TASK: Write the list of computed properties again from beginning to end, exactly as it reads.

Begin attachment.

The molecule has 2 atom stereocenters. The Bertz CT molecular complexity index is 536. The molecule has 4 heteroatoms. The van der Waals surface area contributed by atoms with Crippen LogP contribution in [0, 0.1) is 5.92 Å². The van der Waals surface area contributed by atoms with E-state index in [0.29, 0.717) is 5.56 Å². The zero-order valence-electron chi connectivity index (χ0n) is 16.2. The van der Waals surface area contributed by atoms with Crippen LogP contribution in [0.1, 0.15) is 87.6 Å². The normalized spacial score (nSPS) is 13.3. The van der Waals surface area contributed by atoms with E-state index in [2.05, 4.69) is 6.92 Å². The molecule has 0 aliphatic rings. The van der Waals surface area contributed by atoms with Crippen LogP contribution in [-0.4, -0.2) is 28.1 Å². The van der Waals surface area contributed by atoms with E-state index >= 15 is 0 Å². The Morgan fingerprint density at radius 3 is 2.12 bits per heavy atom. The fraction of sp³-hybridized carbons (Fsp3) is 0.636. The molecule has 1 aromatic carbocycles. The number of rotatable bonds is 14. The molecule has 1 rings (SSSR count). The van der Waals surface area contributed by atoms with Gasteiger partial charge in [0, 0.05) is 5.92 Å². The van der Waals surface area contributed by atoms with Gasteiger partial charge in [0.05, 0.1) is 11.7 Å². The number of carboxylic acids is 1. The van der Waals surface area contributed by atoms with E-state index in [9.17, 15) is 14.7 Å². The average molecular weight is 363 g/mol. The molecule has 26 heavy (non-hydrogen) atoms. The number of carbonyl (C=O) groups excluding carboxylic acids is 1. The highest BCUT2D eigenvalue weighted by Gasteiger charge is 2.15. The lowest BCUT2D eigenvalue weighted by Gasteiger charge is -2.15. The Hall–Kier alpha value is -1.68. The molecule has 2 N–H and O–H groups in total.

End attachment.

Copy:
The molecule has 2 atom stereocenters. The Bertz CT molecular complexity index is 536. The molecule has 4 heteroatoms. The van der Waals surface area contributed by atoms with Crippen LogP contribution in [0, 0.1) is 5.92 Å². The van der Waals surface area contributed by atoms with E-state index in [0.29, 0.717) is 5.56 Å². The zero-order valence-electron chi connectivity index (χ0n) is 16.2. The van der Waals surface area contributed by atoms with Crippen LogP contribution in [0.1, 0.15) is 87.6 Å². The normalized spacial score (nSPS) is 13.3. The van der Waals surface area contributed by atoms with E-state index in [2.05, 4.69) is 6.92 Å². The molecule has 0 aliphatic rings. The van der Waals surface area contributed by atoms with Crippen LogP contribution in [-0.4, -0.2) is 28.1 Å². The van der Waals surface area contributed by atoms with E-state index >= 15 is 0 Å². The Morgan fingerprint density at radius 3 is 2.12 bits per heavy atom. The fraction of sp³-hybridized carbons (Fsp3) is 0.636. The molecule has 1 aromatic carbocycles. The number of rotatable bonds is 14. The molecule has 1 rings (SSSR count). The van der Waals surface area contributed by atoms with Gasteiger partial charge in [0, 0.05) is 5.92 Å². The van der Waals surface area contributed by atoms with Gasteiger partial charge in [0.05, 0.1) is 11.7 Å². The number of carboxylic acids is 1. The van der Waals surface area contributed by atoms with E-state index in [9.17, 15) is 14.7 Å². The average molecular weight is 363 g/mol. The molecule has 26 heavy (non-hydrogen) atoms. The number of carbonyl (C=O) groups excluding carboxylic acids is 1. The highest BCUT2D eigenvalue weighted by Gasteiger charge is 2.15. The lowest BCUT2D eigenvalue weighted by Gasteiger charge is -2.15. The Hall–Kier alpha value is -1.68. The molecule has 2 N–H and O–H groups in total.